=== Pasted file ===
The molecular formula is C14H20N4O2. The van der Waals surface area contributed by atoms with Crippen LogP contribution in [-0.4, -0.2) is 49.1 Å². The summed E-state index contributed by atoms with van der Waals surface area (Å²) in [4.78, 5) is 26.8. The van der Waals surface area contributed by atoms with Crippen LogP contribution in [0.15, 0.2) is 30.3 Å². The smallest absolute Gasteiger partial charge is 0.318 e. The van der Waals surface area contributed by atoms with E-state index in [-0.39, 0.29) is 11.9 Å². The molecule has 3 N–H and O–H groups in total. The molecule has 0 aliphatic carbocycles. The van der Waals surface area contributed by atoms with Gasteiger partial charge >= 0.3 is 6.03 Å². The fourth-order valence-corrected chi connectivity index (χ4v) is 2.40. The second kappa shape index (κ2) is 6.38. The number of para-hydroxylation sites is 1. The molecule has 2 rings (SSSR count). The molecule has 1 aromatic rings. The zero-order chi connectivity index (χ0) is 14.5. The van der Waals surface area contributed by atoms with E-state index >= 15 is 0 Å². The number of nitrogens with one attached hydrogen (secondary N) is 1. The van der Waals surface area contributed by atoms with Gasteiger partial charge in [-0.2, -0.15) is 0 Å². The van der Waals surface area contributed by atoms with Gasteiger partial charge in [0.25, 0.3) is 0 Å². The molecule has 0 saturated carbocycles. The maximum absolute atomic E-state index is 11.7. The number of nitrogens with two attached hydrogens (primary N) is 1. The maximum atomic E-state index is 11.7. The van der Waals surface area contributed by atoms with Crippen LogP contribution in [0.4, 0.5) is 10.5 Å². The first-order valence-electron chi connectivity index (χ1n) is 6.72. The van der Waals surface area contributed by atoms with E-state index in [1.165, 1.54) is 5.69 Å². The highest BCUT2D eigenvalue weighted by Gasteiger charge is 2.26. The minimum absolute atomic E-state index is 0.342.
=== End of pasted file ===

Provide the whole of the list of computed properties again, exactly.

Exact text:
The molecular formula is C14H20N4O2. The van der Waals surface area contributed by atoms with Crippen LogP contribution in [-0.4, -0.2) is 49.1 Å². The summed E-state index contributed by atoms with van der Waals surface area (Å²) in [4.78, 5) is 26.8. The van der Waals surface area contributed by atoms with Crippen LogP contribution in [0.15, 0.2) is 30.3 Å². The smallest absolute Gasteiger partial charge is 0.318 e. The van der Waals surface area contributed by atoms with E-state index in [-0.39, 0.29) is 11.9 Å². The molecule has 3 N–H and O–H groups in total. The molecule has 0 aliphatic carbocycles. The van der Waals surface area contributed by atoms with Gasteiger partial charge >= 0.3 is 6.03 Å². The fourth-order valence-corrected chi connectivity index (χ4v) is 2.40. The second kappa shape index (κ2) is 6.38. The number of para-hydroxylation sites is 1. The molecule has 2 rings (SSSR count). The molecule has 1 aromatic rings. The zero-order chi connectivity index (χ0) is 14.5. The van der Waals surface area contributed by atoms with E-state index >= 15 is 0 Å². The number of nitrogens with one attached hydrogen (secondary N) is 1. The van der Waals surface area contributed by atoms with Gasteiger partial charge in [-0.2, -0.15) is 0 Å². The van der Waals surface area contributed by atoms with Gasteiger partial charge in [0.25, 0.3) is 0 Å². The molecule has 0 saturated carbocycles. The maximum absolute atomic E-state index is 11.7. The number of nitrogens with two attached hydrogens (primary N) is 1. The maximum atomic E-state index is 11.7. The van der Waals surface area contributed by atoms with Crippen LogP contribution in [0.4, 0.5) is 10.5 Å². The first-order valence-electron chi connectivity index (χ1n) is 6.72. The van der Waals surface area contributed by atoms with E-state index in [1.165, 1.54) is 5.69 Å². The highest BCUT2D eigenvalue weighted by Gasteiger charge is 2.26. The minimum absolute atomic E-state index is 0.342.